When the sewing arm 4 retracts to the rest position it closes switch S5, energizing solenoid L2 and closing unloading clamp 57 on the stitched pad. Immediately thereafter, cam C11 on cam shaft 68 opens the air valve 49 which extends the plunger 92 of the air cylinder 45 and opens the sewing clamp 45. The unloading arm 5 removes the stitched pad and the loading arm 3 inserts a new pad. When the plunger 92 of the air cylinder 46 is extended to open the sewing clamp 45 it also simultaneously opens switch S1 preventing the loading clamp 44 from opening by preventing solenoid L1 from being energized through the switch S2. which had closed when the loading arm 3 moved forward. Cam C11 which has continued to revolve on the cam shaft 68 now rides past and closes the air valve 49, thus, removing the air pressure from the plunger of air cylinder 45 and allowing it to retract. Retraction of the plunger 92 of air cylinder 45 allows the sewing clamp d5 to drop on the unstitched pad held by the loading clamp, and, of course, at the saine time close the switch S1 which energizes solenoid L1 and opens the loading clamp Energization of the solenoid L1 causes the plunger 103 thereof to close switch S3 and establish a holding circuit through now closed switch S4 to maintain the solenoid L1 in an energized state to hold the loading clamp d4 in its open position even after retraction of the loading arm 3 has caused the switch S2 to open.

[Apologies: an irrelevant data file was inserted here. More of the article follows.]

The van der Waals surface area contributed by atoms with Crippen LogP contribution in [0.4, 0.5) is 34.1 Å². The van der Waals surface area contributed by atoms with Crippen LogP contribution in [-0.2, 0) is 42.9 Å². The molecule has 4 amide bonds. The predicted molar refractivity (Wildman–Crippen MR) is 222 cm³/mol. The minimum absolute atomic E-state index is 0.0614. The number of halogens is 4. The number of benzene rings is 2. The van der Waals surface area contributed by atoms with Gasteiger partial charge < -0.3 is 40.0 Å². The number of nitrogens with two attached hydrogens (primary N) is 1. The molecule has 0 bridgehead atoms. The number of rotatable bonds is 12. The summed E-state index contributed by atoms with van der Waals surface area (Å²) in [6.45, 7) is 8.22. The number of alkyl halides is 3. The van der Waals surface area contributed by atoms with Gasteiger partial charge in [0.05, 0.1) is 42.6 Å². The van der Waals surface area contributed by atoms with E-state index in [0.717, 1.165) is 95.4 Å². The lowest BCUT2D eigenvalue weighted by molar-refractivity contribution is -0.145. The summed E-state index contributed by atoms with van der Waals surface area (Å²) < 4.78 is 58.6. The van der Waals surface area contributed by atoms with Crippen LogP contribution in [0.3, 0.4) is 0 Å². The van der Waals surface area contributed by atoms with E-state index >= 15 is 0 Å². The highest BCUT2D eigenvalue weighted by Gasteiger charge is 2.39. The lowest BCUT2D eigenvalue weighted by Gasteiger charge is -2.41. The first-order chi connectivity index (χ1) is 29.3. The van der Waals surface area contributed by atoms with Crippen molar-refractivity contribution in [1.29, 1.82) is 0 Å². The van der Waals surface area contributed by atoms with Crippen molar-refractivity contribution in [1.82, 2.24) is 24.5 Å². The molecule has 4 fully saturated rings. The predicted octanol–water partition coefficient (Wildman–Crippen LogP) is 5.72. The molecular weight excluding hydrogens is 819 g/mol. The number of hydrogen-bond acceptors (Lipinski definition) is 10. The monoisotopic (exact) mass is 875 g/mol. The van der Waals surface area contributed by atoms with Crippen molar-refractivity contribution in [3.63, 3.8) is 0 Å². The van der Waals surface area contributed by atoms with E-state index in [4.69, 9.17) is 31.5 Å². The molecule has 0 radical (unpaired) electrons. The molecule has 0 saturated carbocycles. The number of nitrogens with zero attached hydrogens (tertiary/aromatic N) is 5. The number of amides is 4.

During the time interval between SC at the end of one cycle and the beginning of B1 of the next cycle the switch SS is closed by cam C3 on the cam disc 74 thereby energizing solenoid Ld which declutches the sewing machine Cil from the motor drive 61 and also closes switch S7. When the unloading arm 5 removes the stitched pad to the shear press 6 it thereby closes the switch S6 which energizcs the shear press escapement solenoid L3 and the thread cutter solenoid L3 through the circuit including switches S7, S6, S2 and S4, thus, cutting the thread and shearing the pad in half. When thereafter switch S8 runs off of cam C3 and is opened at the beginning of B1 on the next cycle, the solenoid L4 is decnergized and clutches in the stitching mechanism of the sewing machine 2 while also opening switch S7 so that the shear press cannot thereafter be operated. Also as the sewing arm moves away from its rest position at the beginning of B1 on the next cycle, the switch S5 opens deenergizing solenoid LZ and opening the unloading arm clamp 57. The foregoing cycle of operation repeats once during each successive complete cycle of machine operation.